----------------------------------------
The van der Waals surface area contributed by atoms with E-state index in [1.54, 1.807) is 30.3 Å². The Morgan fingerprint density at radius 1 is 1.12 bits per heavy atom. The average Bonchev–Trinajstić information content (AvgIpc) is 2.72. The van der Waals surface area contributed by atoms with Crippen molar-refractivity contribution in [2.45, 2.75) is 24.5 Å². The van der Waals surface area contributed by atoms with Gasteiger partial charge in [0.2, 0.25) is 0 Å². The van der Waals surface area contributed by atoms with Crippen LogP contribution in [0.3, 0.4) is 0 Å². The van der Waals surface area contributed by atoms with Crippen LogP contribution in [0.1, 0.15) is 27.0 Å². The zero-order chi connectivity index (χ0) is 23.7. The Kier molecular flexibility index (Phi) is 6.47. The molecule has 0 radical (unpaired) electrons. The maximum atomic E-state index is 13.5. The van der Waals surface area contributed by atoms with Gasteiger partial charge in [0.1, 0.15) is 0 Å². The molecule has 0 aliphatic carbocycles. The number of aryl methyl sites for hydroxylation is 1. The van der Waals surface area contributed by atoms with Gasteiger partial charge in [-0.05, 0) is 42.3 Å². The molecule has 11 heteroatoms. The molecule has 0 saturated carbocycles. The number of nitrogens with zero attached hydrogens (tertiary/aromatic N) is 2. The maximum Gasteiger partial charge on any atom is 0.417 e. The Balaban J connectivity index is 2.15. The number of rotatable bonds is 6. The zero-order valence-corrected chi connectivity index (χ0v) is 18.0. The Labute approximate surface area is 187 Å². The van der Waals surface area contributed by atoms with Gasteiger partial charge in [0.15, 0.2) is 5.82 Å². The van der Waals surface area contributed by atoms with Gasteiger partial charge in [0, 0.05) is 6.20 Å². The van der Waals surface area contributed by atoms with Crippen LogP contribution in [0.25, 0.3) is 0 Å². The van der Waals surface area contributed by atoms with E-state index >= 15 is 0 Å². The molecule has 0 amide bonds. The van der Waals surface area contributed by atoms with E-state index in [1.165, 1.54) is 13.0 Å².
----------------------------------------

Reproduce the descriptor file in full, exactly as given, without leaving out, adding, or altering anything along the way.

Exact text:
The van der Waals surface area contributed by atoms with E-state index in [1.54, 1.807) is 30.3 Å². The Morgan fingerprint density at radius 1 is 1.12 bits per heavy atom. The average Bonchev–Trinajstić information content (AvgIpc) is 2.72. The van der Waals surface area contributed by atoms with Crippen molar-refractivity contribution in [2.45, 2.75) is 24.5 Å². The van der Waals surface area contributed by atoms with Gasteiger partial charge in [0.2, 0.25) is 0 Å². The van der Waals surface area contributed by atoms with Crippen LogP contribution in [0.3, 0.4) is 0 Å². The van der Waals surface area contributed by atoms with Crippen LogP contribution in [0.1, 0.15) is 27.0 Å². The zero-order chi connectivity index (χ0) is 23.7. The Kier molecular flexibility index (Phi) is 6.47. The molecule has 0 radical (unpaired) electrons. The maximum atomic E-state index is 13.5. The van der Waals surface area contributed by atoms with Gasteiger partial charge in [0.1, 0.15) is 0 Å². The molecule has 0 aliphatic carbocycles. The number of aryl methyl sites for hydroxylation is 1. The van der Waals surface area contributed by atoms with Gasteiger partial charge in [-0.05, 0) is 42.3 Å². The molecule has 11 heteroatoms. The molecule has 0 saturated carbocycles. The number of nitrogens with zero attached hydrogens (tertiary/aromatic N) is 2. The maximum Gasteiger partial charge on any atom is 0.417 e. The Balaban J connectivity index is 2.15. The number of rotatable bonds is 6. The zero-order valence-corrected chi connectivity index (χ0v) is 18.0. The Labute approximate surface area is 187 Å². The van der Waals surface area contributed by atoms with Gasteiger partial charge in [0.15, 0.2) is 5.82 Å². The van der Waals surface area contributed by atoms with Gasteiger partial charge in [0, 0.05) is 6.20 Å². The van der Waals surface area contributed by atoms with Crippen LogP contribution in [0.25, 0.3) is 0 Å². The van der Waals surface area contributed by atoms with E-state index >= 15 is 0 Å². The molecule has 0 amide bonds. The van der Waals surface area contributed by atoms with E-state index in [1.165, 1.54) is 13.0 Å².